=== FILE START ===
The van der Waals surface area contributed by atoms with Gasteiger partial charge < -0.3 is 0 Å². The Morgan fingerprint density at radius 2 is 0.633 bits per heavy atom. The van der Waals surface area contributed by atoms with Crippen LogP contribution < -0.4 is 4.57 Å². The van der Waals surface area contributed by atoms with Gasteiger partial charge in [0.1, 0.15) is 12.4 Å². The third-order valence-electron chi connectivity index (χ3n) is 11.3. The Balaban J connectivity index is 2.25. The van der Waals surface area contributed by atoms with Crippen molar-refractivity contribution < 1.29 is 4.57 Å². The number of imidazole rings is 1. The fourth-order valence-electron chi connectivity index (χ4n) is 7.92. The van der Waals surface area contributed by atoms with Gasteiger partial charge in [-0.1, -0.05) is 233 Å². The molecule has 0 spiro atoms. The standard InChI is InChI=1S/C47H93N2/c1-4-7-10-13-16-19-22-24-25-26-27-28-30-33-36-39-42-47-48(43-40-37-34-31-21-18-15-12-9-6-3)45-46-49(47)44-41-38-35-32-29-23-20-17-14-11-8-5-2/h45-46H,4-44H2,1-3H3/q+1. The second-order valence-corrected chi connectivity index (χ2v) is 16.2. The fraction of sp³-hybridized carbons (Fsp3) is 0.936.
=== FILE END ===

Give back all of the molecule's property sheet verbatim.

The van der Waals surface area contributed by atoms with Gasteiger partial charge < -0.3 is 0 Å². The Morgan fingerprint density at radius 2 is 0.633 bits per heavy atom. The van der Waals surface area contributed by atoms with Crippen LogP contribution < -0.4 is 4.57 Å². The van der Waals surface area contributed by atoms with Gasteiger partial charge in [0.1, 0.15) is 12.4 Å². The third-order valence-electron chi connectivity index (χ3n) is 11.3. The Balaban J connectivity index is 2.25. The van der Waals surface area contributed by atoms with Crippen molar-refractivity contribution < 1.29 is 4.57 Å². The number of imidazole rings is 1. The fourth-order valence-electron chi connectivity index (χ4n) is 7.92. The van der Waals surface area contributed by atoms with Gasteiger partial charge in [-0.1, -0.05) is 233 Å². The molecule has 0 spiro atoms. The standard InChI is InChI=1S/C47H93N2/c1-4-7-10-13-16-19-22-24-25-26-27-28-30-33-36-39-42-47-48(43-40-37-34-31-21-18-15-12-9-6-3)45-46-49(47)44-41-38-35-32-29-23-20-17-14-11-8-5-2/h45-46H,4-44H2,1-3H3/q+1. The second-order valence-corrected chi connectivity index (χ2v) is 16.2. The fraction of sp³-hybridized carbons (Fsp3) is 0.936.